"I turned around to the men and said: 'Let us get him up in the boat, as I can't do anything with him down here.'

"In the meantime I had smelled of his breath and there was quite an odor of alcohol, so I made up my mind that he was under the influence of alcohol, and before I would do anything I wanted him to tame down a little bit. They brought him up and I followed up.

"Q. How did they bring him up? Did he walk up the ladder himself? A. He got up and they helped push him up the ladder.

"Q. Did you go up yourself? A. Yes.

"Q. Did you notice whether there was any light on the ladder? A. Yes; enough so I could get up, anyway.

"Q. Did you have any difficulty seeing the light? A. No.

"Q. Well, they got him aboard? A. Yes. When they got him there they put him to bed and he refused to have me have anything to do with it. He was still using some pretty nice English, and I said: 'I don't want anything to do with a man when I get up at two o'clock in the morning to help him and he refuses to let me do it.'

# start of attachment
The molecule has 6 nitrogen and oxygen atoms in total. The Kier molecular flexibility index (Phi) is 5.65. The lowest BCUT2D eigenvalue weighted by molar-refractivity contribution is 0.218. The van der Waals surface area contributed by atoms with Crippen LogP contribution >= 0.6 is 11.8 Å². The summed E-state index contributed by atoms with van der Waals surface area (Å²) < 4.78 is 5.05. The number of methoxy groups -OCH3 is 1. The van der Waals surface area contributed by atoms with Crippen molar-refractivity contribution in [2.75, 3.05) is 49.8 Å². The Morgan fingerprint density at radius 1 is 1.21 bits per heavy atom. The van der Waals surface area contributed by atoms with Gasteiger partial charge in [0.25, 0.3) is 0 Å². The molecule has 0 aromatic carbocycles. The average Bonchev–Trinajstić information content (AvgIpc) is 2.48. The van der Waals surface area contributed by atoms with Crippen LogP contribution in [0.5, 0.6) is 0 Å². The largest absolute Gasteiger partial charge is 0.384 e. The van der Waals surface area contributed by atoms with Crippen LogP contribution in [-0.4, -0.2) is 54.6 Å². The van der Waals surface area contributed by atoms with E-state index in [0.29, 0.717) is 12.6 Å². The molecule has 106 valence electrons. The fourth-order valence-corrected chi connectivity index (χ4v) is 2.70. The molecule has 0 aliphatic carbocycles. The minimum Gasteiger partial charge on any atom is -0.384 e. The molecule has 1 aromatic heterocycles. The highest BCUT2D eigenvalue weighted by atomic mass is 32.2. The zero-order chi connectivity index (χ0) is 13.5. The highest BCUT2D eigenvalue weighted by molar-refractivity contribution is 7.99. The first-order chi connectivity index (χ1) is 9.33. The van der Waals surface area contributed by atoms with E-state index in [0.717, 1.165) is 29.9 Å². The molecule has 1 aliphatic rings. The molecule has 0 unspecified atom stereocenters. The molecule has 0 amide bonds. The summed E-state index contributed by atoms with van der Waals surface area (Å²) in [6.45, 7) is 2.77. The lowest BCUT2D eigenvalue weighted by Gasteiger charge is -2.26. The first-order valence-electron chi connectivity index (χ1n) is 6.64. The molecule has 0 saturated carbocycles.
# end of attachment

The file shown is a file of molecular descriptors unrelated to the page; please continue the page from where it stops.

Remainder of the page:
"Mr. Murray. I object to that.

"Q. Did you say that in the presence of Mr. Hooten? A. Yes.

"Q. What did you do then? A. Well, the men said they would hold him while I proceeded to examine him, and they did. There were four or five men got hold of him. The first thing I did was examine his eyes, take his pulse, and see if there was any serious head injury, and at the same time I sterilized my instruments to go ahead and proceed to sew up his scalp wound.

"Q. What was your conclusion, doctor, from your examination with regard to whether he had sustained any serious head injury? A. At that time I was not absolutely sure.